Paju English Village

Paju Englush Village.jpg

• Paju English Village is a huge area which was constructed to teach children English and let them experience western culture. Hundreds of foreign teachers are hired in the village. The educational village pushes ahead various curriculum to provide several educational programs called "English Camp". To attend the programs, kids parents have to pay and send children to the village for several days. The length of the program is depending on the type of program. On the other hand, normal people also like to visit the village because of its visual and new cultural atmosphere.[7]

Administrative divisions[edit]

Paju is divided as follows:

  • Beobwon-eup (법원읍)
  • Paju-eup (파주읍)
  • Munsan-eup (문산읍)
  • Jori-eup (조리읍)
  • Wollong-myeon (월롱면)
  • Papyeong-myeon (파평면)
  • Jeokseong-myeon (적성면)
  • Gwangtan-myeon (광탄면)
  • Tanhyeon-myeon (탄현면)
  • Gunnae-myeon (군내면)
  • Jangdan-myeon (장단면)
  • Jinseo-myeon (진서면)
  • Jindong-myeon (진동면)
  • Gyoha-dong (교하동)
  • Geumchon1(il)-dong (금촌1동)
    • Geumchon-dong (금촌동)
    • Adong-dong (아동동)
    • Yadong-dong (야동동)
    • Geomsan-dong (검산동)
    • Maekgeum-dong (맥금동)
  • Geumchon-2(ii)-dong (금촌2동)
    • Geumchon-dong (금촌동)
    • Geumneung-dong (금능동)
  • Unjeong 1(il)-dong (운정1동)
    • Gyoha-dong (교하동)
    • Dangha-dong (당하동)
    • Wadong-dong (와동동)
  • Unjeong 2(i)-dong (운정2동)
    • Mokdong-dong (목동동)
  • Unjeong 3(Sam)-dong (운정3동)
    • Dongpae-dong (동패동)
    • Yadang-dong (야당동)

Military bases[edit]

  • Camp Bonifas and Camp Liberty-Bell (home to US/ROKA Joint Security Area)
  • Camp Dodge – closed
  • Camp Edwards – closed
  • Camp Garry Owen – closed
  • Camp Giant – closed
  • Camp Greaves – closed
  • Camp Howze – closed
  • Camp Irwin – closed
  • Camp Pelham – closed
  • Camp Semper Fidelis (home of 1st Provisional DMZ Police Co., 1st Marine Div. 1953-1956)
  • Camp Stanton – closed
  • Multi-Purpose Live Fire Complex (MLFC), also called Rodriguez Range or Rodriguez Live Fire Complex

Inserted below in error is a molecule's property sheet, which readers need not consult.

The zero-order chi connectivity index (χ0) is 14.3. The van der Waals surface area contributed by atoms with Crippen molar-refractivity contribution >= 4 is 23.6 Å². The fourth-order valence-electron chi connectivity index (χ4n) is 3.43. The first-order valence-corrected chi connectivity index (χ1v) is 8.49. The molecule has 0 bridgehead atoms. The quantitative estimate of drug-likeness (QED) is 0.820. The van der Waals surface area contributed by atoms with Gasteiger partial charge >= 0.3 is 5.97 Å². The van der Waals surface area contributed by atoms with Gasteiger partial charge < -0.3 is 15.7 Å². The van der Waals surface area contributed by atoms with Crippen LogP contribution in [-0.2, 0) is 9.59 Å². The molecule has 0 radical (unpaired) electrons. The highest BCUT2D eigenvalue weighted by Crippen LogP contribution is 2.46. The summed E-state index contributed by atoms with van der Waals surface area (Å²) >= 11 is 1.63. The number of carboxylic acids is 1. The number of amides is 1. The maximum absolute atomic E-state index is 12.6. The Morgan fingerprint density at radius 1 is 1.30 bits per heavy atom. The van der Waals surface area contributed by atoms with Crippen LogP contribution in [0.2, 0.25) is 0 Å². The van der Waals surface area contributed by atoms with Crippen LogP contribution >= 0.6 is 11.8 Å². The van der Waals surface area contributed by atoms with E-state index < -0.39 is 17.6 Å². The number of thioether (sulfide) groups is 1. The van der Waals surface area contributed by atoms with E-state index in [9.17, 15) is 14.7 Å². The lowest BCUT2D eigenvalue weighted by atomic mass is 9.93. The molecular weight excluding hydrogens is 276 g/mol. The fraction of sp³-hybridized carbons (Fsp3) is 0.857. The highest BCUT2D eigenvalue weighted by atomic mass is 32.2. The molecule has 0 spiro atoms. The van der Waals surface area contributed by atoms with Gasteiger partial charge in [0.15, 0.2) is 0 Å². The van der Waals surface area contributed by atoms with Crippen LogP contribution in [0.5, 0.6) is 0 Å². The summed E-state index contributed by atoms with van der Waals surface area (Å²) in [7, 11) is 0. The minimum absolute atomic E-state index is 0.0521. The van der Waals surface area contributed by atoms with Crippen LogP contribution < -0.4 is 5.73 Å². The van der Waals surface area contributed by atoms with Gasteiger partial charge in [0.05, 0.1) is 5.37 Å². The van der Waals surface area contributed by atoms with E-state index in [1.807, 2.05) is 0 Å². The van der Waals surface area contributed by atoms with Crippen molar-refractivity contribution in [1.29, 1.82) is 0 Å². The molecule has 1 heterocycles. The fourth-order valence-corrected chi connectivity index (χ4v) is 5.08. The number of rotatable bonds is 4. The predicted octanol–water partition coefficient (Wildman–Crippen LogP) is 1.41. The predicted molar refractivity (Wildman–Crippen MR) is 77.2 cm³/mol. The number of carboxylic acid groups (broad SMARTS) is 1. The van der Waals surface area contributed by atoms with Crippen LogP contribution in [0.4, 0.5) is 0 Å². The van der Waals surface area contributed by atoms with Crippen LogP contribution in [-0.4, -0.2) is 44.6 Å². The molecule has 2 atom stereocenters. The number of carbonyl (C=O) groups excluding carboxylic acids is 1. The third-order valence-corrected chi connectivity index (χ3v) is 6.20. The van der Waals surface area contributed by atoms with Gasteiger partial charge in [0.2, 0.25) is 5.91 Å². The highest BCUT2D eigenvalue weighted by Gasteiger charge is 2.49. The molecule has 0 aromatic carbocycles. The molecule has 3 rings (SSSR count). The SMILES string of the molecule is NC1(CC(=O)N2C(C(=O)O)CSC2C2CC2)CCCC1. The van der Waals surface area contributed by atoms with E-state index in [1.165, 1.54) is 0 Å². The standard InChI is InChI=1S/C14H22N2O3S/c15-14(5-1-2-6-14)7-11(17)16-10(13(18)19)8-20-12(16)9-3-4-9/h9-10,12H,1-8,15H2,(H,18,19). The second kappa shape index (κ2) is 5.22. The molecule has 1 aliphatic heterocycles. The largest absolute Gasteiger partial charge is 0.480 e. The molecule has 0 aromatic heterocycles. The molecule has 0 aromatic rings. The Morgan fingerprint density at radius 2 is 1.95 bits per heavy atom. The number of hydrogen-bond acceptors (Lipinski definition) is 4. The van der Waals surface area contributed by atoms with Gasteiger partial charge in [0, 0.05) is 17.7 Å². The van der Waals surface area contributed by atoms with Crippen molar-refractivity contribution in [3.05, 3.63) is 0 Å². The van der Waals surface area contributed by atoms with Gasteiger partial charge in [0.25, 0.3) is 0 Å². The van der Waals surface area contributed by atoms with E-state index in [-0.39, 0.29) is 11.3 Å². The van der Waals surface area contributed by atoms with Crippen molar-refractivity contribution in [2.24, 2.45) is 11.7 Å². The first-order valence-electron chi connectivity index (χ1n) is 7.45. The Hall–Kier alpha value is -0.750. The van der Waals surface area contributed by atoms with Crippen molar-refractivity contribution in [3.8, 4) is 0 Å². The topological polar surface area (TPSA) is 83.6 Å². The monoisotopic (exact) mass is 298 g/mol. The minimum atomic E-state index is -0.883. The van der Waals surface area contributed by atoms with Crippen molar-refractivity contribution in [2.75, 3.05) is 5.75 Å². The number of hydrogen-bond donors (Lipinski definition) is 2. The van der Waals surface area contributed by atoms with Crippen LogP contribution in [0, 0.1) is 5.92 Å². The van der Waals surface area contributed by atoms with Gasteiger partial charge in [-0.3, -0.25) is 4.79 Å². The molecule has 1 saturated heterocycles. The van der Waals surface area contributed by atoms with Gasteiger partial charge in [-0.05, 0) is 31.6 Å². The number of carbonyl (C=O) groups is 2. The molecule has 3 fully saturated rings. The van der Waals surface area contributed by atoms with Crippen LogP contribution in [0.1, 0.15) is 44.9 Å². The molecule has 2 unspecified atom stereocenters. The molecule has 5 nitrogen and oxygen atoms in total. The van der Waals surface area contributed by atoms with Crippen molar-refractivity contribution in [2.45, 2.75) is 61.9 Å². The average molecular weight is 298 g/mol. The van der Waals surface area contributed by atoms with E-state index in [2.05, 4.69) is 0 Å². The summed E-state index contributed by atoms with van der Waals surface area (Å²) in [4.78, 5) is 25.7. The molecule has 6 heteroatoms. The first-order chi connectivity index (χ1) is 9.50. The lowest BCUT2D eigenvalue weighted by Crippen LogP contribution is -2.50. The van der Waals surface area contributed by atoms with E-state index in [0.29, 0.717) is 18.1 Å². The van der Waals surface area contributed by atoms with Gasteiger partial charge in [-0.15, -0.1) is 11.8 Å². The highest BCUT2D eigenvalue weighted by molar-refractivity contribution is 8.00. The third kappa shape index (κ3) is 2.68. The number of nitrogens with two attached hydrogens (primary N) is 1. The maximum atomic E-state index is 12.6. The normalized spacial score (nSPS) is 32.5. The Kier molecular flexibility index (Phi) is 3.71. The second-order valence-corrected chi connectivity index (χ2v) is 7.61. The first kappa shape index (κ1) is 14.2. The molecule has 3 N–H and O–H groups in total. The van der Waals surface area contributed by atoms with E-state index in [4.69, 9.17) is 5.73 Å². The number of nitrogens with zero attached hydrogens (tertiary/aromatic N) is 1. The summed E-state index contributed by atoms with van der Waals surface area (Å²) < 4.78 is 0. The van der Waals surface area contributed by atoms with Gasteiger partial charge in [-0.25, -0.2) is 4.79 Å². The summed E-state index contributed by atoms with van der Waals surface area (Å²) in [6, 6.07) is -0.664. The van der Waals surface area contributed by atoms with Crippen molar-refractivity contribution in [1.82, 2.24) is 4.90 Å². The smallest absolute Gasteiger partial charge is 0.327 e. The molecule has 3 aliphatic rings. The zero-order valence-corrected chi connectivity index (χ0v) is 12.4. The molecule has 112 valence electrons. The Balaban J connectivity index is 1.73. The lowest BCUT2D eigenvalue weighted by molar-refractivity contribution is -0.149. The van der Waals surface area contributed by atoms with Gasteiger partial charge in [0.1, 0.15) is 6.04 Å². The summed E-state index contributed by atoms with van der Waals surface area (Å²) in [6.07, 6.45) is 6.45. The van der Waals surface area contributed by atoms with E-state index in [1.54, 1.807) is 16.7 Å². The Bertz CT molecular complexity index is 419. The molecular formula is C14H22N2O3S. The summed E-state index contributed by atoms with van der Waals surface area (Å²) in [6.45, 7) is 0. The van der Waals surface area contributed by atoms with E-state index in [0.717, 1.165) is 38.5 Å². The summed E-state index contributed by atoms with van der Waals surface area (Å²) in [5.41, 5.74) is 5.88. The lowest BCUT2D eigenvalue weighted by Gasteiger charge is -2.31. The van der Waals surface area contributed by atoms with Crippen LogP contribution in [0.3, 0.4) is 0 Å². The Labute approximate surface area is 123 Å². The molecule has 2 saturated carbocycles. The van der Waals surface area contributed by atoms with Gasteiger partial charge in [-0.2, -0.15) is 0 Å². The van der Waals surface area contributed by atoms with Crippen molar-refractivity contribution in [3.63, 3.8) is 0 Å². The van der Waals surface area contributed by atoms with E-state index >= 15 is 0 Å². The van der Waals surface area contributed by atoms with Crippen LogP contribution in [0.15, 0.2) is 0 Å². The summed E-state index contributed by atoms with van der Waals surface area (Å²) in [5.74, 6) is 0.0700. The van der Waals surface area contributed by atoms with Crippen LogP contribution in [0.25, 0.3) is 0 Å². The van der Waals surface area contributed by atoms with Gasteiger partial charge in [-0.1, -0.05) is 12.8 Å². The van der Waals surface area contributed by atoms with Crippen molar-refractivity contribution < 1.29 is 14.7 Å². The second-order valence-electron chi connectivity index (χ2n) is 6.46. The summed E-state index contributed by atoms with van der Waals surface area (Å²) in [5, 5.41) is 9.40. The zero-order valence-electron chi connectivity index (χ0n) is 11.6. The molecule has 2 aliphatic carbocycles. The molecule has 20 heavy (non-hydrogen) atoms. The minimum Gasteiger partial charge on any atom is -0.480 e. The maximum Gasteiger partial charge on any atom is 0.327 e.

Military cemetery[edit]

The Cemetery for North Korean and Chinese Soldiers was established in 1996 to hold the remains of Korean People's Army and Chinese People's Volunteer Army soldiers killed during the Korean War.[8] In March 2014 the Chinese remains were repatriated for reburial in Shenyang, China.[9]


Notable people[edit]

In media[edit]

Sister cities[edit]

Paju is twinned with the following places:[12]

See also[edit]


  1. ^ Welcome to Paju City
  2. ^ a b c Naver. "Paju(Gyeonggi-do Province)." Naver Encyclopedia of Knowledge. Naver, 2015. Web. 04 Mar. 2016.
  3. ^ South Korea's Paju Thrives Near the DMZ, WSJ 12 December 2012, retrieved 4 March 2015
  4. ^ Paju City. "Symbols of Paju." PAJU. Paju City, 2016. Web. 4 Mar. 2016.
  5. ^ Website Manager. "Notice." 100 Must-Visit Tourist Attractions. GyeongGi-Do, 19 May 2015. Web. 04 Mar. 2016.
  6. ^ Hwang, Gyoik. "Paju Jangdan Bean." A Loaf of Bread Is Better than the Song of Many Birds. Naver Cast, 3 Nov. 2009. Web. 4 Mar. 2016.
  7. ^ Yi, Hunbeomn. "Paju English Village Is Going To Open On Next Monday." Korea Joongang Daily [Seoul] 25 June 2010. Print.
  8. ^ "Remains of NK Soldiers Buried at Enemy Cemetery". Korea Times. Seoul. June 10, 2000. Retrieved May 13, 2014.   – via Questia (subscription required)
  9. ^ "S. Korea, China to hold talks on remains of Chinese war dead". GlobalPost. Yonhap. January 20, 2014. ; "China to build new site for burial of its war dead from S. Korea". GlobalPost. Yonhap. February 16, 2014. 
  10. ^ Lee, Cin Woo (16 March 2012). "Beyond Seoul: 19 reasons to explore Korea". CNN Go. Retrieved 6 May 2012. 
  11. ^ Lee Tae-hoon (February 20, 2012). "Business booms for illegal brothels on South Korea border". The Korea Times. Retrieved June 22, 2013. 
  12. ^ "Sister cities of Paju". Paju. Retrieved 2 September 2010. 

External links[edit]

Coordinates: 37°52′N 126°48′E / 37.867°N 126.800°E / 37.867; 126.800